��of dramatic 1 music. The only really satisfac- tory part of the visit was his intercourse with Beethoven, who welcomed him heartily. 8 At one time Beethoven had not valued Weber's compositions at a high rate, but his opinion of the composer of Der Freischutz had risen enormously. He did not go to Euryanthe : there would have been no object in his doing so, now that his troubles with his hearing had settled down into total deafness.
Weber left Vienna Nov. 5, conducted the 5th representation of Der Freischutz in Prague on the 7th, and arrived in Dresden on the loth. By his desire Benedict remained in Vienna, to keep him informed of the pro- gress of Euryanthe; but what he heard was so far from pleasant that he did not venture to report it. Weber had put his full strength into the work, intending it as a demonstra- tion of his power and capacity. With the keenest anxiety he followed its progress, mark- ing the impression it produced, not only in Vienna, but in every theatre which performed it on the strength of its being an opera of Weber's. When he found that in most places it received only a succte d'egtime, and that opinions as to its value were divided, even amongst unbiassed connoisseurs, he fell into deep depres- sion. Benedict, on his return from Vienna, thought him looking ten years older, and all the symptoms of his malady had increased. To illness it was undoubtedly to be attributed that all his old energy, nay, even his love of music, for the time abandoned him. His compositions seemed to recede into the far distance, and in the summer of 1824 he writes in a bitter mood to his wife from Marienbad, where he was taking the waters, 'I have not an idea, and do not believe I ever composed anything. Those operas were not mine after all.' When asked how he did, he would reply, *I cough, and am lazy.' During fifteen months he composed absolutely nothing, except one little French romance.
Many disappointments, however, as Eury- anthe brought him, there were places where it was at once valued as it deserved. In Dres- den the first performance took place March 31,
1824, with a success that equalled Weber's highest expectations. As an instance, Tieck pronounced it to contain passages which Gluck and Mozart might have envied. And as in stage matters the first impression is apt to be the lasting one, even down to a later generation, the people of Dresden to this day understand and love Euryanthe. In Leipzig it was much the same, the opera occupying a place in the reper- toire from May 1824. Rochlitz heard it May 24,
1825, and next day wrote Weber almost the best and most discerning criticism of the time. 8 In Berlin there was considerable delay in producing the opera, for which Spontini received more than his share of the blame. The first performance took place on Dec. 23, 1825, and in Berlin too,
i See SCHUBERT, vol. Hi. p. 3386. J See BEETHOVEN, vol. I. p. 196 a. < Julius (p. 309) gives the most important part of hU letter.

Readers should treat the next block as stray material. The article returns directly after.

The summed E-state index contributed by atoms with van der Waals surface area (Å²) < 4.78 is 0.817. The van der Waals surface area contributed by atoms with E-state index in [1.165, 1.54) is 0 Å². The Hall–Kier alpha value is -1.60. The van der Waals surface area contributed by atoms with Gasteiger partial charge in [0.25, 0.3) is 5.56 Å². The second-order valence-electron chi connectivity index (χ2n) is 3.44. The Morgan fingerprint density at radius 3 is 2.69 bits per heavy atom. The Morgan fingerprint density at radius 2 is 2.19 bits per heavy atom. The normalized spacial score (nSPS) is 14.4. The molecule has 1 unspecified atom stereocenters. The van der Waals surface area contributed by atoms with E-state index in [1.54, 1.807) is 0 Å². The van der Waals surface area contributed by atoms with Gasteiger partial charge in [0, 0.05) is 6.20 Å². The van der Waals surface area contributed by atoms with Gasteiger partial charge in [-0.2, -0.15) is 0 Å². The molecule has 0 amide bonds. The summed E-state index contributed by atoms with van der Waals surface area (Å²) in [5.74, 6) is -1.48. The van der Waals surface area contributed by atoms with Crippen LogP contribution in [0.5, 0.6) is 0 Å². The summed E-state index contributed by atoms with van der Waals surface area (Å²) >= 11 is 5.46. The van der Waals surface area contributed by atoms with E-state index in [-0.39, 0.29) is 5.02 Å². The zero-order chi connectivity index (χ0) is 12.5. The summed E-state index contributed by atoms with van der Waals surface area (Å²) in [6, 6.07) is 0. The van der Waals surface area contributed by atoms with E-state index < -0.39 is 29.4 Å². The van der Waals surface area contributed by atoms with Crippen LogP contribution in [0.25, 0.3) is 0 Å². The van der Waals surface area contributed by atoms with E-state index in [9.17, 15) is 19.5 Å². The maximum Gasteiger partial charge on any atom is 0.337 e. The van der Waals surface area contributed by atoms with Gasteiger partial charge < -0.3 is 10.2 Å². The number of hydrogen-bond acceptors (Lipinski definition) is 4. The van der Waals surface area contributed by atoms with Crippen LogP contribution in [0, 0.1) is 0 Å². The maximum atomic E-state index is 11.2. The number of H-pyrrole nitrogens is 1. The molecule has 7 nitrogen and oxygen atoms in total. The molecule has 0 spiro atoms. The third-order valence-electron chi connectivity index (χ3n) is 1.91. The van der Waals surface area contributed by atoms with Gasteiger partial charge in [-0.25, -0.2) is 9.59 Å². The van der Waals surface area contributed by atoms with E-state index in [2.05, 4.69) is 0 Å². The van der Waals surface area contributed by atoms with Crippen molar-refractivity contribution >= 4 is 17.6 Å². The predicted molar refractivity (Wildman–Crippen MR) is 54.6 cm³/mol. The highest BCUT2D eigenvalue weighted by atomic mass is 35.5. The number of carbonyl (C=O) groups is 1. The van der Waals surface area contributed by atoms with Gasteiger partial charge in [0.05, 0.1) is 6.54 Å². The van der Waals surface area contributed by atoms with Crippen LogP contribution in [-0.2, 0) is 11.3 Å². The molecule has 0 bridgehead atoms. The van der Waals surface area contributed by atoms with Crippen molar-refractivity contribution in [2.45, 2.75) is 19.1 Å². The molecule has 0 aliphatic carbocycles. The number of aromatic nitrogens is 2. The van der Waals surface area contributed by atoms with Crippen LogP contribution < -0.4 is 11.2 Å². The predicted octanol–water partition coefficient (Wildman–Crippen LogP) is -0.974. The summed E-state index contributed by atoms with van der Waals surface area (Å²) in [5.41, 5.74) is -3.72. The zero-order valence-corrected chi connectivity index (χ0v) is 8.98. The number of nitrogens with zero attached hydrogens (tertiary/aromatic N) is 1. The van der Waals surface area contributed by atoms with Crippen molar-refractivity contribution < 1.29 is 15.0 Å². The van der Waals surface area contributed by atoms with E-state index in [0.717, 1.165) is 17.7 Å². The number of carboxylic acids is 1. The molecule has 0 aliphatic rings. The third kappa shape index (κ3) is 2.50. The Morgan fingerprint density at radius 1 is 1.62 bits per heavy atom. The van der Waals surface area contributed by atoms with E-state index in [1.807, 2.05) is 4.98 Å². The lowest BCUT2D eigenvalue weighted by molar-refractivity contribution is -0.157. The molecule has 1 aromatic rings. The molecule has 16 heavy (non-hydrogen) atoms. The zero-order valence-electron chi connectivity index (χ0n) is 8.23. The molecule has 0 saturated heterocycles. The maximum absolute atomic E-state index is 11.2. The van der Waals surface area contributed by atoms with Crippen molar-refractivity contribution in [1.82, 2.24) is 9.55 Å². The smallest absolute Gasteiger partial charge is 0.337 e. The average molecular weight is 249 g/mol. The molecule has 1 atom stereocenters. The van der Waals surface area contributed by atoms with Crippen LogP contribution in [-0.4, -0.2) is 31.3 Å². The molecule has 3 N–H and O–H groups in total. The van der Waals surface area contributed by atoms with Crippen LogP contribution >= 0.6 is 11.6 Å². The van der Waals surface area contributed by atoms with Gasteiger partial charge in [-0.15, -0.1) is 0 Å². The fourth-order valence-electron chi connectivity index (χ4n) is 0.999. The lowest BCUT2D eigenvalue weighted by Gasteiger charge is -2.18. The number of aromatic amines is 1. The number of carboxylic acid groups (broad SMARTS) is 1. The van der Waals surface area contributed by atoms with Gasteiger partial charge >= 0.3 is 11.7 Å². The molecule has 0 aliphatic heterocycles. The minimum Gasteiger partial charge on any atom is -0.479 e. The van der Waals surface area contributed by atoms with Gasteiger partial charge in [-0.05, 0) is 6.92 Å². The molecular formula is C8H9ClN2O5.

where Weber's most devoted adherents were to be found, the effect it produced was great and lasting. The composer conducted in person, though, suffering as he was from mortal illness, it took all his indomitable energy to make the mind rise superior to the body. It was his last appearance in Berlin.
Weber knew that his days were numbered. A model husband and father, the thought of his wife and children was never absent from his mind ; to provide for them to the utmost of his power was not only his most sacred duty, but his highest happiness. No one can fail to be touched by the tenderness and devotion which breathe in the letters to his wife, many of which are printed by his sons in the biography. After quitting Stuttgart, he had regulated his affairs in the most exemplary manner. He lived very comfortably in Dresden, and was able even to afford himself small luxuries. His great de- sire was to leave enough to place his family above fear of poverty. It was his love for them which roused him from the languor and depression into which he had fallen after the completion of Euryanthe. The im- mediate impulse was a letter from Charles Kemble, then lessee of Co vent Garden theatre, inviting him to write an opera in English. London had also participated in the Freischutz mania, no less than three theatres playing it at the same time. Kemble added a request that he would come to London to produce the new opera in person, and conduct Der Freischutz and Preciosa. Weber did not hesitate long, and the two soon agreed on ' Oberon ' as the sub- ject of the opera, the libretto to be drawn up by Planche". The terms took longer to arrange. Kemble's offer of 500 Weber considered too low, and Kemble thought Weber's demands much too high. At last, however, he agreed to give 1000.* Before the affair was concluded Weber consulted his physician, Dr. Hedenus, as to the possibility of the journey in his then state of health. The reply was that if he would give up conducting and composing, and take a year's complete rest in Italy, his life might be prolonged for another five or six years. If, on the other hand, he accepted the English com- mission, his life would be measured by months, perhaps by weeks. Weber replied by his fa- vourite motto, ' As God will,' and settled to go.
Although he had undertaken to compose this opera from a desire to make money, he would not have been the highminded artist he was if he had not set to work at it with all his might. So much was he in earnest that, at the age of thirty-seven, and with one foot in the grave, he began to learn English systematically, and was soon able to carry on his own correspon- dence in English, and when in London aston- ished everybody by the ease with which he spoke. In reference to this fact it is worth while to notice the behaviour of other composers in like circumstances. When Piccinni came to Paris to
So says Benedict, p. 106. and elsewhere. Max von Weber's account varies slightly.